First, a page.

The model discussed here was found to produce values relatively close to actual recorded values for 2018 if input for the same year was provided. By adjusting parameters in the model, different scenarios can be tested. One such scenario included adjusting all nuclear and transmission capacities to what they are expected to be in 2024. Keeping all other input the same as the 2018 base case, the results showed that the carbon emissions would increase by around 25 %. This is likely to be a trustworthy indication as there were few flaws associated with the most vital parts of the algorithm and as much of the input data is not expected to change radically between 2018 and 2024. Another investigated scenario was the realisation of expected network developments up until 2035 materialise, all other input remaining the same. The model output gives a 2 % increase in emissions from the 2018 base case, on the contrary to expectations. This could be explained by discovered faults in the model, yet also that the (intermittent) renewable production was not modelled to increase, as it should in reality.

USE OF THE MODEL
The purpose of the built model was to indicate what impacts that different configurations of the electricity system may have on the emissions from the power sector. The built model may have produced some interesting results, however many improvements should be made – most importantly with respect to resolving faults, including growth of renewable energy in future scenarios and improving hydro power modelling. The current model is a promising basis for further development – if the improvements are made and the models function validated, it may become a helpful tool for calculating emissions.

* European Commission, “COMMUNICATION FROM THE COMMISSION - A Clean Planet for all,” European Commission, Brussels, 2018 (Less)
Please use this url to cite or link to this publication:
author
Bangay, Carolin LU
supervisor
organization
course
FMIM01 20191
year
type
H3 - Professional qualifications (4 Years - )
subject
keywords
Linear Programming, Transmission, Energy Systems, Green House Gas, Emissions, Electricity Systems, Modelling.
report number
ISRN LUTFD2/TFEM—19/5147--SE + (1-92)
ISSN
1102-3651
language
English
id
8983849
date added to LUP
2019-06-14 15:06:47
date last changed
2019-06-14 15:06:47
@misc{8983849,
  abstract     = {In the light of the importance of climate change and the emissions that have induced it, the ability to calculate the effect on emissions by changing transmission capacity is vital. A model to perform such indicative calculations is developed in this thesis. After researching how the current electricity system is organised, the effects on GHG emissions that are expected from increased renewable electricity production and increased transmission are considered. For the model, wind and demand data was processed to form a model of linear dependence between areas. Nuclear and solar power production were assumed to maintain a constant level of generation, whilst bio- and hydro power generation were assumed to be proportional to demand. Carbon data was found by means of a literature search. The algorithm began with a linear optimisation segment, dispatching the cheapest power available. This was followed by a step-wise examination whether transmission capacities could balance out the production over the areas. If deficits remained, a second economic dispatch commenced locally. The results came reasonably close to the expected values in a base case, however a malfunction regarding exchange balances was discovered. A scenario considering the nuclear trends of Sweden, Finland, Germany and the UK gave that the shutdown of nuclear will lead to an increased amount of GHG emissions if all other generation capacities remain. This is likely a trustworthy result as it is mostly determined by the initial dispatch, before exchange balancing displays major faults. A scenario, where all the relevant interconnectors in the ENTSO_E’s 2018 TYNDP were realised, did not however yield carbon savings if the parameters defining the 2018 base case remained. This result may be explained by the additional transmission capacity not being used for additional renewables, rather that cheaper fossil power could travel further. However due to the exchange imbalance this scenario may not be viable at all, as it is more dependent on the parts of the model handling transmission. There are many ways of improving the model, highlights being resolving the exchange imbalance bug, and building better models for demand, wind and hydro power production. After the improvements are made, the model may be capable of the tasks it was designed for.},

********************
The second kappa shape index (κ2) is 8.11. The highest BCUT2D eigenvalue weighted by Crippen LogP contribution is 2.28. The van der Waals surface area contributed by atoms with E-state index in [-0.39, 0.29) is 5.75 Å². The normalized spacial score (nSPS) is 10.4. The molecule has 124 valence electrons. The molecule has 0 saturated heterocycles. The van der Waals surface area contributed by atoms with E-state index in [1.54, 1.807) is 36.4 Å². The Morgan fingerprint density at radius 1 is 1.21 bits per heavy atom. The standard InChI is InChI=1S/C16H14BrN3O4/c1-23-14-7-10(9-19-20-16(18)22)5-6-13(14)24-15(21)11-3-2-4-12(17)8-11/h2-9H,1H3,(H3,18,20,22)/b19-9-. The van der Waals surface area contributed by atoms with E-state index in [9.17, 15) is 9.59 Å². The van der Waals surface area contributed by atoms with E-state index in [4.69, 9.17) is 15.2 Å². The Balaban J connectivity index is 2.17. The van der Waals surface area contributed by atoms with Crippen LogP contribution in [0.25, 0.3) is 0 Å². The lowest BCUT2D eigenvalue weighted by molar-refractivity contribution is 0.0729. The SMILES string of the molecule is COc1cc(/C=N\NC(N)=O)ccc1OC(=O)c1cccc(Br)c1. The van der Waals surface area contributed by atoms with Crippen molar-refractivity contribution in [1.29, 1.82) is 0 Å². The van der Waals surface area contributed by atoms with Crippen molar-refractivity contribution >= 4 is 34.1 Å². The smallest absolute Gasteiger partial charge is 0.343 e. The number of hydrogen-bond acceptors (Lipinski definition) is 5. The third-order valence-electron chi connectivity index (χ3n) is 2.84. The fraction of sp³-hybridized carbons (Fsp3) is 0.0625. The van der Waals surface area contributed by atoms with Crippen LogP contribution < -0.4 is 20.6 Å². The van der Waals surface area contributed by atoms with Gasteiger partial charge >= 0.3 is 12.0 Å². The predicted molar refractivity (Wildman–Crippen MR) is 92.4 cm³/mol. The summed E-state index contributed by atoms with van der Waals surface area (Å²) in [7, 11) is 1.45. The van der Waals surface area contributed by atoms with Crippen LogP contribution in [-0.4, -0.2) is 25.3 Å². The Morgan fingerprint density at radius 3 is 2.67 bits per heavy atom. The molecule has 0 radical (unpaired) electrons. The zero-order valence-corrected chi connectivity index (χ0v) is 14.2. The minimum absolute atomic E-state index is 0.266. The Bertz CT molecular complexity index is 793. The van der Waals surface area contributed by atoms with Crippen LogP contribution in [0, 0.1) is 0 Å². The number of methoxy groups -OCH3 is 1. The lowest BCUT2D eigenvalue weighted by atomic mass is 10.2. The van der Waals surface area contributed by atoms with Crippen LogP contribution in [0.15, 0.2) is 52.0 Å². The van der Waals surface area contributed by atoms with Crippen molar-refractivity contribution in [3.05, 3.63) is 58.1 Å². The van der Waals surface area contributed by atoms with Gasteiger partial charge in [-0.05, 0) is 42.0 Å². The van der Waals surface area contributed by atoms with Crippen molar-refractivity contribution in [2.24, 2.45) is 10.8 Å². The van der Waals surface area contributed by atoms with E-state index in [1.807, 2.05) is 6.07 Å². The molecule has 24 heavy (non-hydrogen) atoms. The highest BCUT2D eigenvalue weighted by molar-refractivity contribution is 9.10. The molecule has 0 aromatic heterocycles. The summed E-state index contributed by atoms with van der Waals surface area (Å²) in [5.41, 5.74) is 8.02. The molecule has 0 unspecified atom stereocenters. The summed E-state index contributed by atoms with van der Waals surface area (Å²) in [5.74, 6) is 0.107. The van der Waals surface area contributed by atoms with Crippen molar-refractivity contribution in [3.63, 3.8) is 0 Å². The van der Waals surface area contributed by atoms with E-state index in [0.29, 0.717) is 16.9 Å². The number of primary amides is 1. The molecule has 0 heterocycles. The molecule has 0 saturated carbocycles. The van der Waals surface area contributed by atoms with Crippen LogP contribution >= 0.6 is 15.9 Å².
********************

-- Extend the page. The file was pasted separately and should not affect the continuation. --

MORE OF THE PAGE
author       = {Bangay, Carolin},
  issn         = {1102-3651},
  keyword      = {Linear Programming,Transmission,Energy Systems,Green House Gas,Emissions,Electricity Systems,Modelling.},
  language     = {eng},
  note         = {Student Paper},
  title        = {Evaluating the Impact of Altered Electricity Systems},
  year         = {2019},
}